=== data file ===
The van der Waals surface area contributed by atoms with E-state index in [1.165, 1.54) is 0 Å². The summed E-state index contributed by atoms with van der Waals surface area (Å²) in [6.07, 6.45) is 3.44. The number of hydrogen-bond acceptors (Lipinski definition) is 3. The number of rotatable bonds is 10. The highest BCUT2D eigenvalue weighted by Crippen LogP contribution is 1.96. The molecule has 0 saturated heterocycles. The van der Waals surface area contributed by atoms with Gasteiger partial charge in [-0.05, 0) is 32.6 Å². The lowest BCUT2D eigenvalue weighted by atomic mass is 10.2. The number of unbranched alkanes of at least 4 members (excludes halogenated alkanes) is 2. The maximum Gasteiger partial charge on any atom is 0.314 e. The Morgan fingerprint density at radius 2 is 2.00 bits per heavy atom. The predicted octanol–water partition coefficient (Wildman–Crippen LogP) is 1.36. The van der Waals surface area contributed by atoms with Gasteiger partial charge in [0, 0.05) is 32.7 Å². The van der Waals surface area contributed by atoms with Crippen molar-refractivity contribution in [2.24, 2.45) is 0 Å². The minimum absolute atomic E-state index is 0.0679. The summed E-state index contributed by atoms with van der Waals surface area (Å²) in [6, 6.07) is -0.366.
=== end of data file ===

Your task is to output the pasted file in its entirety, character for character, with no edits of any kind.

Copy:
The van der Waals surface area contributed by atoms with E-state index in [1.165, 1.54) is 0 Å². The summed E-state index contributed by atoms with van der Waals surface area (Å²) in [6.07, 6.45) is 3.44. The number of hydrogen-bond acceptors (Lipinski definition) is 3. The number of rotatable bonds is 10. The highest BCUT2D eigenvalue weighted by Crippen LogP contribution is 1.96. The molecule has 0 saturated heterocycles. The van der Waals surface area contributed by atoms with Gasteiger partial charge in [-0.05, 0) is 32.6 Å². The lowest BCUT2D eigenvalue weighted by atomic mass is 10.2. The number of unbranched alkanes of at least 4 members (excludes halogenated alkanes) is 2. The maximum Gasteiger partial charge on any atom is 0.314 e. The Morgan fingerprint density at radius 2 is 2.00 bits per heavy atom. The predicted octanol–water partition coefficient (Wildman–Crippen LogP) is 1.36. The van der Waals surface area contributed by atoms with Gasteiger partial charge in [0, 0.05) is 32.7 Å². The van der Waals surface area contributed by atoms with Crippen molar-refractivity contribution in [2.24, 2.45) is 0 Å². The minimum absolute atomic E-state index is 0.0679. The summed E-state index contributed by atoms with van der Waals surface area (Å²) in [6, 6.07) is -0.366.